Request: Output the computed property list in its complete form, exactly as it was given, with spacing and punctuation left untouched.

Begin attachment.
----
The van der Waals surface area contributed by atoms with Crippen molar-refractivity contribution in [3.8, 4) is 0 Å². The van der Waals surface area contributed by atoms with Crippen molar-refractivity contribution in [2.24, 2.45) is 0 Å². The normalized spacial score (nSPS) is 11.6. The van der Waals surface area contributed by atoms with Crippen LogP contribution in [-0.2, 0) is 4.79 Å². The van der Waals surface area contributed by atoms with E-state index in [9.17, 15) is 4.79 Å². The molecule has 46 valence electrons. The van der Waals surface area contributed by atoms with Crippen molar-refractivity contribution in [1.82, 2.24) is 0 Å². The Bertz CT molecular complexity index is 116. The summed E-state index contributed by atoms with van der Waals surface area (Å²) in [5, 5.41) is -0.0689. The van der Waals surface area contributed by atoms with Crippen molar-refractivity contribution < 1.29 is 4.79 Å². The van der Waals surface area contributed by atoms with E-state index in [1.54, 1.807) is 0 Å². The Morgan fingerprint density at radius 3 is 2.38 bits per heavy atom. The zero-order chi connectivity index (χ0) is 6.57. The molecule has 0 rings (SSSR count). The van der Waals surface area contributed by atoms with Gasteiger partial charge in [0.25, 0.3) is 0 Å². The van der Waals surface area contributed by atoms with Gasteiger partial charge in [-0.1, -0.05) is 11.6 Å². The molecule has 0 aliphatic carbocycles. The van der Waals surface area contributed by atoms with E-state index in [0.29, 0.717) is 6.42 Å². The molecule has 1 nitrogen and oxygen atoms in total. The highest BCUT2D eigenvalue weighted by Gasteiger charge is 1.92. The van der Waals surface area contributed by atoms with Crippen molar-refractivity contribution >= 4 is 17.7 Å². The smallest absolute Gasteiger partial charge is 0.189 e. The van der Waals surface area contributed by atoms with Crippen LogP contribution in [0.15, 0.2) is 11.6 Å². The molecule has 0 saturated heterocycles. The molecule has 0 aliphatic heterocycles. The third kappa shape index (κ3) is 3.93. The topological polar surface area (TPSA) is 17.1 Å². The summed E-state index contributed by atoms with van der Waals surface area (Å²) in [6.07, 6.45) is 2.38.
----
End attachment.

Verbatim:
The van der Waals surface area contributed by atoms with Crippen molar-refractivity contribution in [3.8, 4) is 0 Å². The van der Waals surface area contributed by atoms with Crippen molar-refractivity contribution in [2.24, 2.45) is 0 Å². The normalized spacial score (nSPS) is 11.6. The van der Waals surface area contributed by atoms with Crippen LogP contribution in [-0.2, 0) is 4.79 Å². The van der Waals surface area contributed by atoms with E-state index in [9.17, 15) is 4.79 Å². The molecule has 46 valence electrons. The van der Waals surface area contributed by atoms with Crippen molar-refractivity contribution in [1.82, 2.24) is 0 Å². The Bertz CT molecular complexity index is 116. The summed E-state index contributed by atoms with van der Waals surface area (Å²) in [5, 5.41) is -0.0689. The van der Waals surface area contributed by atoms with Crippen molar-refractivity contribution < 1.29 is 4.79 Å². The van der Waals surface area contributed by atoms with E-state index in [1.54, 1.807) is 0 Å². The Morgan fingerprint density at radius 3 is 2.38 bits per heavy atom. The zero-order chi connectivity index (χ0) is 6.57. The molecule has 0 rings (SSSR count). The van der Waals surface area contributed by atoms with Gasteiger partial charge in [0.25, 0.3) is 0 Å². The van der Waals surface area contributed by atoms with Gasteiger partial charge in [-0.1, -0.05) is 11.6 Å². The molecule has 0 aliphatic carbocycles. The van der Waals surface area contributed by atoms with E-state index in [0.29, 0.717) is 6.42 Å². The molecule has 1 nitrogen and oxygen atoms in total. The highest BCUT2D eigenvalue weighted by Gasteiger charge is 1.92. The van der Waals surface area contributed by atoms with Crippen molar-refractivity contribution >= 4 is 17.7 Å². The smallest absolute Gasteiger partial charge is 0.189 e. The van der Waals surface area contributed by atoms with Crippen LogP contribution in [0.15, 0.2) is 11.6 Å². The molecule has 0 saturated heterocycles. The molecule has 0 aliphatic heterocycles. The third kappa shape index (κ3) is 3.93. The topological polar surface area (TPSA) is 17.1 Å². The summed E-state index contributed by atoms with van der Waals surface area (Å²) in [6.07, 6.45) is 2.38.